“I think the first-order problem is that we’re having the public interest supposedly served by some agencies who are not observing the rules laid down in the public interest as a price for obtaining such drastic powers,” Walker said. “That’s really serious. If you care about the rule of law and the subjection to it of law enforcement agencies – and nearly all of us do care – then there has to be much more than eyebrows raised at the ombudsman’s report. And I think we should be grateful for the fact that the report has been so trenchant.”
The president of the Law Council of Australia, Tass Liveris, said oversight of these significant powers had to be “meaningful”.
“Mechanisms should be in place to safeguard against the misuse or overuse of executive powers,” Liveris told The Saturday Paper. “It is also critical that safeguards which are already in place are complied with to ensure public trust and confidence that these powers are utilised in the public interest.”
Liveris said only senior judicial officers should be authorised to sign warrants. “Practically, this would reduce the likelihood of ineligible warrants being issued because superior courts are less likely to make this type of error.”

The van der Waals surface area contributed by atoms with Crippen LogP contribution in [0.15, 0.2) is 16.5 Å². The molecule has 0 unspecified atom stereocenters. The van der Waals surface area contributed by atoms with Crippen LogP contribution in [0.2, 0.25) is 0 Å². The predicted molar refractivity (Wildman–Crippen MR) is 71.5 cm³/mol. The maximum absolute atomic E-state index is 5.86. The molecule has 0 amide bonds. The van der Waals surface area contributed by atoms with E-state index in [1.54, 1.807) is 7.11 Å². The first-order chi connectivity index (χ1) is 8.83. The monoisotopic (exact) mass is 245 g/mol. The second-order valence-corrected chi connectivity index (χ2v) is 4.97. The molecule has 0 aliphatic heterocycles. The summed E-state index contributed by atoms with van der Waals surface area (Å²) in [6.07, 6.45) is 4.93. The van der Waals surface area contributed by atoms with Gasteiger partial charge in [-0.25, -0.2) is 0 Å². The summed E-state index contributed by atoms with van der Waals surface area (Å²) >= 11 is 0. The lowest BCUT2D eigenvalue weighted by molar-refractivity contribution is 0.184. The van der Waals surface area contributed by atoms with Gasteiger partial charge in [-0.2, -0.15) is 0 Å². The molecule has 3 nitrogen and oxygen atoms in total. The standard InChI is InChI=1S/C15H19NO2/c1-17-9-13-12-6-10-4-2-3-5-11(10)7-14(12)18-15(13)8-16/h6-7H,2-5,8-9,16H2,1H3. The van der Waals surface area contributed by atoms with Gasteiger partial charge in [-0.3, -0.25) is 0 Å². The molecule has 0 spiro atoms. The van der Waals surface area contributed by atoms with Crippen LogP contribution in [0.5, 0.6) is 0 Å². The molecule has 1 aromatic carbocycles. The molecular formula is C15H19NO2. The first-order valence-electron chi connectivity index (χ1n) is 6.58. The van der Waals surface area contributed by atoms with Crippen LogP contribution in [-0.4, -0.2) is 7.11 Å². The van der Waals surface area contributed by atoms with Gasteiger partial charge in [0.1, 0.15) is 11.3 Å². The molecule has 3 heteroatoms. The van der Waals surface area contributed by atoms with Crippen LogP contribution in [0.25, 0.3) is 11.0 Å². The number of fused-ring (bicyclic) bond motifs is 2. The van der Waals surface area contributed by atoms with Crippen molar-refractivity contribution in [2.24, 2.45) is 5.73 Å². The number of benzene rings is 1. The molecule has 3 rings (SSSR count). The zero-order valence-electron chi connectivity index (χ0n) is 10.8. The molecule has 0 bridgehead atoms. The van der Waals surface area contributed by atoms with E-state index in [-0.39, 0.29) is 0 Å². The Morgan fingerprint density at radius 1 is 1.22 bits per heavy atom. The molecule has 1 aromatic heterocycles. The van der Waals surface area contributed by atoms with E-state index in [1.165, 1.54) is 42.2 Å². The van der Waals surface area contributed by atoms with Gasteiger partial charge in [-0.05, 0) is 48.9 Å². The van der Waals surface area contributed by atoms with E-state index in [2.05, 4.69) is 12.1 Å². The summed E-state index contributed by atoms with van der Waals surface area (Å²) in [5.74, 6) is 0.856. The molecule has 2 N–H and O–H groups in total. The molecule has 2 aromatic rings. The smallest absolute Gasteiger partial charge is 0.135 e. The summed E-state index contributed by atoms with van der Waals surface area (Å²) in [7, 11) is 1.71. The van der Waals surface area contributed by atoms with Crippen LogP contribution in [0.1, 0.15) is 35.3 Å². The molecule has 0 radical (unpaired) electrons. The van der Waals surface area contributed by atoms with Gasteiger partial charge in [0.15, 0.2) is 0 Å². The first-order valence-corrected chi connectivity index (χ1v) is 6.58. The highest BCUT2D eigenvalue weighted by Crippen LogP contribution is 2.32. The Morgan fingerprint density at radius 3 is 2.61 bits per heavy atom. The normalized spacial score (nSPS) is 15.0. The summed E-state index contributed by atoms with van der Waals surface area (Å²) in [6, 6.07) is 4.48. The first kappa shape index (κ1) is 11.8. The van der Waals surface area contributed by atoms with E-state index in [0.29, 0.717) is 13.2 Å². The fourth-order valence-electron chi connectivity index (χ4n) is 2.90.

The council is pressing for more safeguards around warrant duration, revalidation and reporting obligations. It is expressing some concern about a proposal in the previous government’s discussion paper to remove the distinction between “live” communications – obtained in real time through bugging and other surveillance – and “stored” communications, which have already occurred. The discussion paper proposes collapsing 35 different warrant types into just three: gaining access to the content of private communications; gaining access to metadata, which is information about communications; and tracking a person’s location and movements.
The council emphasises that authorisation thresholds for warrants must not be lowered in the process. Like Bret Walker, it is arguing for stronger, more flexible standing inspection powers for the ombudsman.
Liveris said the Law Council of Australia also sought urgent action to improve the process around journalist information warrants and increase the role of a public interest advocate in all warrant applications relating to accessing journalists’ data in investigations involving leaks of government information, including on national security.